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Bioneer Wins Grant to Develop RNAi Drug for Dengue Fever


NEW YORK (GenomeWeb) – South Korea's Bioneer announced that it has received a two-year, $1.3 million grant from the Korea Health Industry Development Institute to develop an siRNA-based therapy for dengue fever.

The therapeutic is based on Bioneer's so-called self-assembled micelle inhibitory RNA, or SAMiRNA, nanoparticle technology, and incorporates siRNAs targeting the dengue virus genome.

According to the company, it has received $500,000 of the award to conduct in vivo testing of its drug in a mouse model of dengue virus infection, which will be run in collaboration with the La Jolla Institute for Allergy and Immunology.

Upon successful completion of this first stage of the project, Bioneer is eligible to receive the remaining $800,000 in 2015.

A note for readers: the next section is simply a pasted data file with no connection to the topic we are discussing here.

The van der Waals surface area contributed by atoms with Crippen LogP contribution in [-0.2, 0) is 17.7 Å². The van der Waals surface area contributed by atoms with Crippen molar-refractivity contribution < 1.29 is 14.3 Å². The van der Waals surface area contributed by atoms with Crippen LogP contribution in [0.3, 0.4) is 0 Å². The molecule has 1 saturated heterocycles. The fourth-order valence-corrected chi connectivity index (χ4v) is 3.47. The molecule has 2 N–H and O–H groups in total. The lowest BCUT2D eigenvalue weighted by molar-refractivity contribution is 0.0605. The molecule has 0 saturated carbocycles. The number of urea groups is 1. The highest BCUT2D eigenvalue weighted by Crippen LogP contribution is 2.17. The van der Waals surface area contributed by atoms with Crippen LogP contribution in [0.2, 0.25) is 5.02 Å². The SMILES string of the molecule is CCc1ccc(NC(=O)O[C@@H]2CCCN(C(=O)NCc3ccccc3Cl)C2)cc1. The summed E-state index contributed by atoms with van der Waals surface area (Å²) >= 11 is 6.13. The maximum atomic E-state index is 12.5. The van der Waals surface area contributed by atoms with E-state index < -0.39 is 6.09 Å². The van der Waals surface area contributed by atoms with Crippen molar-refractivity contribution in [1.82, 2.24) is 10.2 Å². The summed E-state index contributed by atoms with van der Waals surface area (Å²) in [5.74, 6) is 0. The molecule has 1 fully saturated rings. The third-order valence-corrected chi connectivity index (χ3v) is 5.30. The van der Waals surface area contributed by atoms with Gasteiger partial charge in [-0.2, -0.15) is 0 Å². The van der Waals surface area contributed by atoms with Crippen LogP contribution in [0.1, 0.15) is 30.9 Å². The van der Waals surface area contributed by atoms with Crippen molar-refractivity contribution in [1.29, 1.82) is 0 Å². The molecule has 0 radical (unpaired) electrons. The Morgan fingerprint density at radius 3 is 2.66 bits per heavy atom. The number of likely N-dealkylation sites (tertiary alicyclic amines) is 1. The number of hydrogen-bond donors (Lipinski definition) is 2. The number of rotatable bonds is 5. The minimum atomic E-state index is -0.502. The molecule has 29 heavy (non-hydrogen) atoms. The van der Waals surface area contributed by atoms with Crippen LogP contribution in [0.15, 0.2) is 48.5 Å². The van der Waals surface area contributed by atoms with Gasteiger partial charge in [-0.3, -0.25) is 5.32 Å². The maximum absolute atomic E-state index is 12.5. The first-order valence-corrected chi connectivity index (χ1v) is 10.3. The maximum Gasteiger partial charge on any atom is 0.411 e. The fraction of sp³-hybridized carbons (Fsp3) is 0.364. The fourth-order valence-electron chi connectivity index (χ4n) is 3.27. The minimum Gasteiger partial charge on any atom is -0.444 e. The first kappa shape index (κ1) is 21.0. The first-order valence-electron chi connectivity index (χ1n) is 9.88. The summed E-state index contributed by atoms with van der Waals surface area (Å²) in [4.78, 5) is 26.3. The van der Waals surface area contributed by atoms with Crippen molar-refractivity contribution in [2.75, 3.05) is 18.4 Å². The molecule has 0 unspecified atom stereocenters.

The Scan

Interfering With Invasive Mussels

The Chicago Tribune reports that researchers are studying whether RNA interference- or CRISPR-based approaches can combat invasive freshwater mussels.

Participation Analysis

A new study finds that women tend to participate less at scientific meetings but that some changes can lead to increased involvement, the Guardian reports.

Right Whales' Decline

A research study plans to use genetic analysis to gain insight into population decline among North American right whales, according to CBC.

Science Papers Tie Rare Mutations to Short Stature, Immunodeficiency; Present Single-Cell Transcriptomics Map

In Science this week: pair of mutations in one gene uncovered in brothers with short stature and immunodeficiency, and more.